• Prioritize responsive (or other mobile-friendly) design. Additionally, regardless of which format you choose for your navigation, you need to think about mobile-friendly design. Most brands benefit by using a responsive design, which can reshape your navigation on the fly to fit whatever screen is trying to access it.
    • Make use of breadcrumbs. Breadcrumbs are a kind of navigation scheme that makes it easier for users to understand the relationships between different pages – and understand how they got to where they are. For example, you might use a scheme like yoursite.com/clothes/womens-clothes-and-accessories/womens-shoes to illustrate that this page for “women’s shoes” is a subpage of “women’s clothes and accessories,” which in turn is a subpage of “clothes.” This can help give users context for the pages they’re accessing, and more importantly, can help them backtrack if they get lost or if they want to return to a previous page.
    • Remain adaptable. Finally, commit to remaining adaptable. Your navigation links may be working well, but they could always work a little bit better – and it’s only a matter of time before you start considering and researching new strategic keywords for your campaign. Don’t be afraid to make changes, conduct experiments, and gradually optimize your navigation to perfection.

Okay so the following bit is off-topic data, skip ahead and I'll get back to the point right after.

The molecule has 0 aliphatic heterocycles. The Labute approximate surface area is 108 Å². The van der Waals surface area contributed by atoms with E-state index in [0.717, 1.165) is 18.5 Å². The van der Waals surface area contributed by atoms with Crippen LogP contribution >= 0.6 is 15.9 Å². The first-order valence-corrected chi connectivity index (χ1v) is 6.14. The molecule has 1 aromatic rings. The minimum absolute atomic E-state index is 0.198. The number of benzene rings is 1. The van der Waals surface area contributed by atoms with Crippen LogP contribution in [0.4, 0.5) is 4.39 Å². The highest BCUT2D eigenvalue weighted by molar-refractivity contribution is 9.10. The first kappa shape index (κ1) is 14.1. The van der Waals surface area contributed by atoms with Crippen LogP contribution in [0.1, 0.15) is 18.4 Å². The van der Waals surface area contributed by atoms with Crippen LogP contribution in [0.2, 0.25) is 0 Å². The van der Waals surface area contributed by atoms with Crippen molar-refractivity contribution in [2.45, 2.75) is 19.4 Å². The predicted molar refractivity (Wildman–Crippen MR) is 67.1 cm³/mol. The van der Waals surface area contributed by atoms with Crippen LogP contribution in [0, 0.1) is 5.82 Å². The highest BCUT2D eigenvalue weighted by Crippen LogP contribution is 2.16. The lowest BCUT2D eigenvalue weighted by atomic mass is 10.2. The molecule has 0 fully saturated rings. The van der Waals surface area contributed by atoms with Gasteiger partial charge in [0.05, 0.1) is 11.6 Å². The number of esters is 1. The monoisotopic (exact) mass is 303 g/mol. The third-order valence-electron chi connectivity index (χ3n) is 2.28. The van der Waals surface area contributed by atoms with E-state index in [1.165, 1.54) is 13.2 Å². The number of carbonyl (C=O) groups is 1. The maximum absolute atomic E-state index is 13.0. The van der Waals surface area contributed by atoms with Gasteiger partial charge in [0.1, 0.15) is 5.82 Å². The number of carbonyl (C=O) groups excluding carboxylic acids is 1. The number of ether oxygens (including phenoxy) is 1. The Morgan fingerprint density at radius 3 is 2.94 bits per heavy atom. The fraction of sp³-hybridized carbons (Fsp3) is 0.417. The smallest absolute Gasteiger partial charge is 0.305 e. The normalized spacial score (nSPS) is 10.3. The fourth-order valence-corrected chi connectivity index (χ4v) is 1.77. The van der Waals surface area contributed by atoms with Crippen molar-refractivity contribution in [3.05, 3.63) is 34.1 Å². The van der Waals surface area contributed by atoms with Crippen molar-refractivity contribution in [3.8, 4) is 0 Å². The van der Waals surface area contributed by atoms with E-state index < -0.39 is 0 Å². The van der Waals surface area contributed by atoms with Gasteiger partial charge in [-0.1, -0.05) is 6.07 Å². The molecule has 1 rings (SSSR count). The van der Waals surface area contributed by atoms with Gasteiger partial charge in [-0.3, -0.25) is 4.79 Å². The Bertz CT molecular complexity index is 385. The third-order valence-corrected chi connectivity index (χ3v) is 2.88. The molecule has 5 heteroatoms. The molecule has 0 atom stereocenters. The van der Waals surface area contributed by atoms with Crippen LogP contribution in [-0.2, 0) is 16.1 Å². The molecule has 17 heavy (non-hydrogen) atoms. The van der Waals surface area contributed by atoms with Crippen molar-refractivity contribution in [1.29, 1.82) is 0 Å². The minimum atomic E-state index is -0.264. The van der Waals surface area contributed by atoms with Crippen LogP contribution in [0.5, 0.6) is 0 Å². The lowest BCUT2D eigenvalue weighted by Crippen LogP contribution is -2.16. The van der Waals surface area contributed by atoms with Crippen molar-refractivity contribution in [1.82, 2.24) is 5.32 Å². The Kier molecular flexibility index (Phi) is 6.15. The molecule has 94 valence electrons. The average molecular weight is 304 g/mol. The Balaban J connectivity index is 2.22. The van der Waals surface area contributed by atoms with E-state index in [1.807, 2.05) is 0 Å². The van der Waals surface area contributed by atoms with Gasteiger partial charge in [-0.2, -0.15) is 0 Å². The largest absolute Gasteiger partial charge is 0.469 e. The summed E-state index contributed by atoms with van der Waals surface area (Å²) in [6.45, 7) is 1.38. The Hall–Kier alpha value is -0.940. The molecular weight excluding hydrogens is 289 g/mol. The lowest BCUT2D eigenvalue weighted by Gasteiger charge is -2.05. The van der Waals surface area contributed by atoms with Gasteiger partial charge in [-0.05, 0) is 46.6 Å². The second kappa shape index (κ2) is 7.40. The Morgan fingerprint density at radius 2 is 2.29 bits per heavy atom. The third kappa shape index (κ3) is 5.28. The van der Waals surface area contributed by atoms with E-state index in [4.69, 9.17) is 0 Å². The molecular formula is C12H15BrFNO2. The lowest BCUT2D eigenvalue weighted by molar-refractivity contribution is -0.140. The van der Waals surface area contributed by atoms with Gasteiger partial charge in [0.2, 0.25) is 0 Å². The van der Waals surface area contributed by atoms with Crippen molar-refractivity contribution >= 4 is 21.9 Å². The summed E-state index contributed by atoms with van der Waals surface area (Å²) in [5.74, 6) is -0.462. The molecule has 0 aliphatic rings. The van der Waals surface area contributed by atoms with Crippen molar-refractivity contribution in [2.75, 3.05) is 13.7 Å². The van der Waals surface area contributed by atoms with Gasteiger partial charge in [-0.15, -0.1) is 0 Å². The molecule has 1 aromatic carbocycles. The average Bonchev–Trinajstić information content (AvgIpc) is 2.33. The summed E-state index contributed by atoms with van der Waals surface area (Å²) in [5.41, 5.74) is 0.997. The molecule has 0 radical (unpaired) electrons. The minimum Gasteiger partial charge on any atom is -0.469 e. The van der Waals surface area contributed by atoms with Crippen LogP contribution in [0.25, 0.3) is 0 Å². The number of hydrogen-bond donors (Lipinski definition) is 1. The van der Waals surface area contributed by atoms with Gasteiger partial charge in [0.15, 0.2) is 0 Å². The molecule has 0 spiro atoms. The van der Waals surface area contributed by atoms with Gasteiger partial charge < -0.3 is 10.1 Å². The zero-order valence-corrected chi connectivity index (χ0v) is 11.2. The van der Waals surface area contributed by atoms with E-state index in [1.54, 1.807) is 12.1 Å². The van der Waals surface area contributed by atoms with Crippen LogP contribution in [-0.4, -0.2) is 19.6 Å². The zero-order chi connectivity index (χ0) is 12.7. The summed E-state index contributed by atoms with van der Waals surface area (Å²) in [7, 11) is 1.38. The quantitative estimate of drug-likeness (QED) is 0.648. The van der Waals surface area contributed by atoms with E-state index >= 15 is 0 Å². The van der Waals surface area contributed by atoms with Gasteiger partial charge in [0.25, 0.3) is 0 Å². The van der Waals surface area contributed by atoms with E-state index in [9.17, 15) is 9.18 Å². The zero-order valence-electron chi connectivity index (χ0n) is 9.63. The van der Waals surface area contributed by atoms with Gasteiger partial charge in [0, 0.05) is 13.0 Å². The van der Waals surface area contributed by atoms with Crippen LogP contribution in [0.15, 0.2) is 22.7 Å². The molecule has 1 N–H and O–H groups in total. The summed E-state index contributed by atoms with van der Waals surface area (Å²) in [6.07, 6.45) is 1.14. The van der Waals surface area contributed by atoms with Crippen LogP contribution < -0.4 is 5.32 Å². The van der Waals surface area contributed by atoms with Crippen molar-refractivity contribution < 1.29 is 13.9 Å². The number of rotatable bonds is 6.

Are navigation links your top priority in your current SEO campaign?

    Or is this a small and secondary issue you’re juggling along with dozens of other higher-level priorities?

    Regardless of how much SEO experience you have, the complexity of your campaign, or what your long-term SEO goals are, SEO.co has experts, tools, and resources that can help you achieve your vision.

    Whether you need help with navigation links or rebuilding an entire campaign, you should contact us for a free consultation today!

    Chief Revenue Officer at SEO Company
    Industry veteran Timothy Carter is SEO.co’s Chief Revenue Officer. Tim leads all revenue for the company and oversees all customer-facing teams for SEO (search engine optimization) services - including sales, marketing & customer success. He has spent more than 20 years in the world of SEO & Digital Marketing, assisting in everything from SEO for lawyers to complex technical SEO for Fortune 500 clients like Wiley, Box.com, Qualtrics and HP.

    Tim holds expertise in building and scaling sales operations, helping companies increase revenue efficiency and drive growth from websites and sales teams.

    When he's not working, Tim enjoys playing a few rounds of disc golf, running, and spending time with his wife and family on the beach...preferably in Hawaii.

    Over the years he's written for publications like Forbes, Entrepreneur, Marketing Land, Search Engine Journal, ReadWrite and other highly respected online publications. Connect with Tim on Linkedin & Twitter.
    Timothy Carter